Sibling abuse is the physical, emotional, or sexual abuse of one sibling by another. The physical abuse can range from more mild forms of aggression between siblings, such as pushing and shoving, to very violent behavior such as using weapons.
Often parents don’t see the abuse for what it is. As a rule, parents and society expect fights and aggression among siblings. Because of this, parents often don’t see sibling abuse as a problem until serious harm occurs.
Besides the direct dangers of sibling abuse, the abuse can cause all kinds of long-term problems into adulthood.
As various forms of interpersonal family violence receive more attention in the literature, sibling abuse is still in the background. Despite the increasing knowledge about the prevalence, causes, and effects of sibling abuse, many of us continue to relegate it to a childhood occurrence. Sibling abuse symptoms continue to go unrecognized and its demoralizing effects continue to be ignored. Minimization and denial of sibling abuse have also contributed to constraining the extent of knowledge related to this phenomenon. The present book seeks to add to the existing research confirming the existence of sibling victimization and its long-term impacts.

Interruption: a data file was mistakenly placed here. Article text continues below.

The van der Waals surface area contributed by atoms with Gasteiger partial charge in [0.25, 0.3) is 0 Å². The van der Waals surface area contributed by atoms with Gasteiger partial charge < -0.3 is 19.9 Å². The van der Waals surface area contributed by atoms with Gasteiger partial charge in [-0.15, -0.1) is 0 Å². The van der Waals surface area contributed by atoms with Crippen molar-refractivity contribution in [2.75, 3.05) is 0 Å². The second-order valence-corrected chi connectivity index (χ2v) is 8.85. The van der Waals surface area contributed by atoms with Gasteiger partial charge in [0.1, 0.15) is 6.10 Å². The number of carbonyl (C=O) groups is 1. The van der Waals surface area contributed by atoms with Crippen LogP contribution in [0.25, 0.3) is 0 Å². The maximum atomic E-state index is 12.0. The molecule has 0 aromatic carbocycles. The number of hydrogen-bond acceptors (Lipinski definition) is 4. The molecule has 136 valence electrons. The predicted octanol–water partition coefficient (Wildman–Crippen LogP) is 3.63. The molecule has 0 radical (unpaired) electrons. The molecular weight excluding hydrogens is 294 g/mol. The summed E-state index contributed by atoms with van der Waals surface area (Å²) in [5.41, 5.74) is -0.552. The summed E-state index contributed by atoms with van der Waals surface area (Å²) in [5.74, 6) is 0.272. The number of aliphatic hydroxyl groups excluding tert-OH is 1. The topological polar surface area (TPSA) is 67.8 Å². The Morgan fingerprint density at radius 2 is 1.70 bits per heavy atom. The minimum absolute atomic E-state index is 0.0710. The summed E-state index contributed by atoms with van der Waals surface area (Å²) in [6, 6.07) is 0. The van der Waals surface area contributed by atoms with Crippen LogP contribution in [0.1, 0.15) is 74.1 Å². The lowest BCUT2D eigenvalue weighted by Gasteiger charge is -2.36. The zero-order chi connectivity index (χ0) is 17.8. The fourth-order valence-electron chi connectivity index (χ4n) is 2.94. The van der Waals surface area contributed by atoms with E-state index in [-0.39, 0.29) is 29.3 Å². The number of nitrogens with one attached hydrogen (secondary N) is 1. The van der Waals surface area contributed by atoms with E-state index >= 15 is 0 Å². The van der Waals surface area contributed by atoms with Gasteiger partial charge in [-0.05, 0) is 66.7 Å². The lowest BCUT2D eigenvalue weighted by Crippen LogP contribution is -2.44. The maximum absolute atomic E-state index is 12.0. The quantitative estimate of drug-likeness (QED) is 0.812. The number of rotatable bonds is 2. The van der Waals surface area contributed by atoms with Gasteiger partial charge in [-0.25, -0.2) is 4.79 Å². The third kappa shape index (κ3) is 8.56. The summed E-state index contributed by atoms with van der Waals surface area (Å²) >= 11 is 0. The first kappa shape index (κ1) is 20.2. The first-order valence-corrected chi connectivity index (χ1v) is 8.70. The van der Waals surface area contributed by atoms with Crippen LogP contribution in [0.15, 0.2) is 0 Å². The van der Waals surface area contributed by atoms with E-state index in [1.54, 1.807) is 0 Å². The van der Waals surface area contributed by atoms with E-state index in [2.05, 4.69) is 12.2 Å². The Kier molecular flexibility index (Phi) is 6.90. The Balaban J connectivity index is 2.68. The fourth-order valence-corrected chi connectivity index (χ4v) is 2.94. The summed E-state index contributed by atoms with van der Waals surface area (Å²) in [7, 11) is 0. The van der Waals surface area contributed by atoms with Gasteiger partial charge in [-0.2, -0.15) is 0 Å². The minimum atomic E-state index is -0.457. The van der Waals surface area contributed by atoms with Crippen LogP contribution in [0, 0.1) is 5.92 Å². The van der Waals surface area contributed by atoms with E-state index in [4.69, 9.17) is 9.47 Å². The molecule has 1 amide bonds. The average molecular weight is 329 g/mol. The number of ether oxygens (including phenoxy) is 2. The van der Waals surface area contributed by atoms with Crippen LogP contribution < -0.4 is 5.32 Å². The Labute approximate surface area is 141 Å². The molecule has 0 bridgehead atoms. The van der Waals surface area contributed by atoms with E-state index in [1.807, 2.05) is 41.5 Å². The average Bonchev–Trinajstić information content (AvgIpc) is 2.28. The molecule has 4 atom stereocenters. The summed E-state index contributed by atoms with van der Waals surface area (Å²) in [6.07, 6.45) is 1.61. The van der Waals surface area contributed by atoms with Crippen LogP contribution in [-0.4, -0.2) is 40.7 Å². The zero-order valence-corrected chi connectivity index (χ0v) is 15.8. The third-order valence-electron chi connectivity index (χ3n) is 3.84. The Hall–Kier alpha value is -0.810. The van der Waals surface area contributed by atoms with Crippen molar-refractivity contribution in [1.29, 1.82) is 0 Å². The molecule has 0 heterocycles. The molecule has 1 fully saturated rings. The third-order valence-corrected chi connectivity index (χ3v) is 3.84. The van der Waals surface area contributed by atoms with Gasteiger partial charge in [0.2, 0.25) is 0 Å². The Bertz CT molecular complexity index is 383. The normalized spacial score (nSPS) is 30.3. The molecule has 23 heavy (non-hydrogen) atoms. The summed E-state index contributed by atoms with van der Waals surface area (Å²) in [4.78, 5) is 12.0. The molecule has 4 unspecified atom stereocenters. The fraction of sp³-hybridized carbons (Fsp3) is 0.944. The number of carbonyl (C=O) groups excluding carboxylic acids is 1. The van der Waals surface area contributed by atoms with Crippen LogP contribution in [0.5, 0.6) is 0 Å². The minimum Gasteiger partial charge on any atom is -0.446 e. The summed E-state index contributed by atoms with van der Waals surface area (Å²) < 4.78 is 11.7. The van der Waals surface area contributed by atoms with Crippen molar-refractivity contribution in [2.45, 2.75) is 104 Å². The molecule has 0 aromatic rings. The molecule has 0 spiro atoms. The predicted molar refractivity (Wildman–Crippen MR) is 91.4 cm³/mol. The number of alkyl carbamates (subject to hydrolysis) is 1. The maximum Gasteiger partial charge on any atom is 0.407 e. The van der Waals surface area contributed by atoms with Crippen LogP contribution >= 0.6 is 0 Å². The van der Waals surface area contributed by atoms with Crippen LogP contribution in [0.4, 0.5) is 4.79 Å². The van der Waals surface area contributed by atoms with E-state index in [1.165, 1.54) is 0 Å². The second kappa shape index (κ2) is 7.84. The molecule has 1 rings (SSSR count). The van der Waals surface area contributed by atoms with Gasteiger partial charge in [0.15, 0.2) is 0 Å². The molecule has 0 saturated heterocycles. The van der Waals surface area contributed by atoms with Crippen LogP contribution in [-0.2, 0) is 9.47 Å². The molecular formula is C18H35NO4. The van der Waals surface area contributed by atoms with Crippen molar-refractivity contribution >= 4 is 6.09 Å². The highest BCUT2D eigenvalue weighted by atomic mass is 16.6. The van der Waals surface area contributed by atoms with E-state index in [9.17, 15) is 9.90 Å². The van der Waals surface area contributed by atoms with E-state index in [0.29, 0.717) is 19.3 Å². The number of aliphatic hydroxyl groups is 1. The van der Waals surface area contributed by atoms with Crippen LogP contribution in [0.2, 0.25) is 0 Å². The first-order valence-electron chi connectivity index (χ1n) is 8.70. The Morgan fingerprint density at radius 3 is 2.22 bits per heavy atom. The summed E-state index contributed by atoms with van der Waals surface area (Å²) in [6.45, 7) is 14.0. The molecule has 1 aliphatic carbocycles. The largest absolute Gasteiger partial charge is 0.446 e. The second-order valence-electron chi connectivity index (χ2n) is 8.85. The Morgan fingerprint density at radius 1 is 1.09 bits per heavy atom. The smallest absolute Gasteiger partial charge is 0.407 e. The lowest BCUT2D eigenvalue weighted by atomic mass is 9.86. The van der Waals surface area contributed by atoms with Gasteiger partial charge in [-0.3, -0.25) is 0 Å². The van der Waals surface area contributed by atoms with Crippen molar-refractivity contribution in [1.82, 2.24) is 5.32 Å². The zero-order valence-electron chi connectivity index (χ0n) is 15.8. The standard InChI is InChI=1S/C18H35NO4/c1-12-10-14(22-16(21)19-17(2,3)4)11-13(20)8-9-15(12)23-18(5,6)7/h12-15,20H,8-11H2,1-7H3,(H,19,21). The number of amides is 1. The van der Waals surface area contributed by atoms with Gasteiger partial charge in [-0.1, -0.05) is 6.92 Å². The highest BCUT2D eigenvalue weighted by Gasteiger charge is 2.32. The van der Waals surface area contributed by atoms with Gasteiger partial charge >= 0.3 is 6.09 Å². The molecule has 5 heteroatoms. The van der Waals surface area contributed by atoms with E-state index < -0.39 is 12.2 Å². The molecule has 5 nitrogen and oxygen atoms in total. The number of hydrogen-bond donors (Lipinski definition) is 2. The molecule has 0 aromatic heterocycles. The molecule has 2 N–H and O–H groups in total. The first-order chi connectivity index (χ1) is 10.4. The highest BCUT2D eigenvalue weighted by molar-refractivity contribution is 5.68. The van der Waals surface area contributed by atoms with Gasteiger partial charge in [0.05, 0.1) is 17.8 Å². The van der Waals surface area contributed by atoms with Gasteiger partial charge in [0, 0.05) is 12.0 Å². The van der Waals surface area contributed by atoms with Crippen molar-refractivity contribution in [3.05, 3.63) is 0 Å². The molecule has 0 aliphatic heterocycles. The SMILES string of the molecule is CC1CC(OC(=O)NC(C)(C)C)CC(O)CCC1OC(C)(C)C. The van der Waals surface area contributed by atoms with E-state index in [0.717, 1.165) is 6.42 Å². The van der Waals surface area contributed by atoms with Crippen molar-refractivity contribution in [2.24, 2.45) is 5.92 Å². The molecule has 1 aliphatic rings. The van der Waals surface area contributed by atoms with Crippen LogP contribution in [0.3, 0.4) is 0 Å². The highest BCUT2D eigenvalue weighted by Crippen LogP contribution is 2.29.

This book has two primary purposes: 1) to capture the beliefs, feelings, and firsthand account of the abusive sibling experiences from the perspective of victims, and 2) to investigate the potential learned responses associated with sibling abuse and their possible impact on adult relationships by exploring participants’ emotional and relational histories, and belief systems.
Data suggests the long-term impacts of learned responses associated with sibling abuse can be detrimental to both interpersonal relationships and mental health. Emergent themes related to family functioning and environment and resiliency after abuse are also presented.